Author : Henry Peter Gribbin
As a national security advisor to top level government officials for the past decade, I have been privy to information which would have scared the daylights out of any ordinary person. The way I coped with all the near disasters, political assassinations, and war was to shut it out of my mind when my workday was over. If I didn’t I couldn’t live a normal life. I wouldn’t be able to sleep, or eat or have any kind of relationships with family or friends. That all changed 313 days ago when I learned that an asteroid the size of Pittsburgh was going to hit the earth.
NASA first learned of this menace 15 years ago. For the past 14 years they believed that this menace would pass close to earth but pass harmlessly by. That all changed 313 days ago when by some fluke a comet hit it thus changing its course. It would hit in Central Mexico, and to be blunt it would destroy all life on our planet. Even the mighty cockroach would meet its end.
When I advised congressional leaders and the president about what was coming the consensus was to shield the public of this information. What good would it do to share this information with them. Mass panic and chaos for 313 days would be the result.
Now, the military did not give up hope. They had a plan which on paper sounded like it might work. Basically it was to blast Asteroid 313 out of space with as many rockets it could muster. They would wait till the last minute before they launched their arsenal. So for almost a year life went on. Terrorists terrorized, assassins assassinated, and armies fought each other. Each day I gave my daily briefings. Asteroid 313 was never mentioned.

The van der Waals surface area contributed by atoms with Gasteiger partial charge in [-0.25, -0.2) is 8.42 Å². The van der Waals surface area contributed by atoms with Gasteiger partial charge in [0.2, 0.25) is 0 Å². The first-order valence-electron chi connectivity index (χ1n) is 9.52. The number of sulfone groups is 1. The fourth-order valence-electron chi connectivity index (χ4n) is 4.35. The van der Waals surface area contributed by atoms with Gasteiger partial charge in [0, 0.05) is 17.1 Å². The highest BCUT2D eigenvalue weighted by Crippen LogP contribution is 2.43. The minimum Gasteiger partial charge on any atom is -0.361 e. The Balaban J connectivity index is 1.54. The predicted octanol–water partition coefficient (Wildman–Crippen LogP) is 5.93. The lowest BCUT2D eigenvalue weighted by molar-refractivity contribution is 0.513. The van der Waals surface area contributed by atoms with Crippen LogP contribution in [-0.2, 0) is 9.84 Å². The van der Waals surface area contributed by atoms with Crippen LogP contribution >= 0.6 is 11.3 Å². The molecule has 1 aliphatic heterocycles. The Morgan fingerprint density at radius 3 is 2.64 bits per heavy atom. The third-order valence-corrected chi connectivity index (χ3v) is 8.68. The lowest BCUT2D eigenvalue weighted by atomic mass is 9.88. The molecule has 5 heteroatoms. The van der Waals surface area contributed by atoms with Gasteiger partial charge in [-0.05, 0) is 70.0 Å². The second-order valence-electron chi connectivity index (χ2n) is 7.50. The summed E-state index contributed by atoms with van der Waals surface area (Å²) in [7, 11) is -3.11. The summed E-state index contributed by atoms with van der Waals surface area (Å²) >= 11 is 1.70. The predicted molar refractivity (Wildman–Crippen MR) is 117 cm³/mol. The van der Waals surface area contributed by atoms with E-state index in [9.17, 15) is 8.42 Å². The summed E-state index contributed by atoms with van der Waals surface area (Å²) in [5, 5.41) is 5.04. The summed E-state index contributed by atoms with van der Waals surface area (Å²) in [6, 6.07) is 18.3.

On day 312 the rockets were launched. The mission failed. All they did was veer Asteroid 313’s path to a different impact point. Central Pennsylvania was the new target area. There was no evacuation ordered. What was the point?
My last day. Correction, our last day was upon us. The weather in the area was beautiful. I went to work as usual. The last briefing was short. The impact would occur our time around three in the afternoon. I left my office an hour early. People were still at their jobs unaware that it was all coming to an end. Secretaries answered phones, clerks did their filing, and analysts did their thing. There was an outdoor cafe near my office which I always wanted to try. It had opened a couple years ago, but with my hectic schedule I never had the chance to eat there. That is where I went. I ordered the most expensive item on the menu. I ate my meal and sat back and waited. The clock on the wall said it was three o’clock. I started to count down from ten. Still no impact. Nine, eight, seven passed. We were still alive. Six, five, four and people were still dining. Three…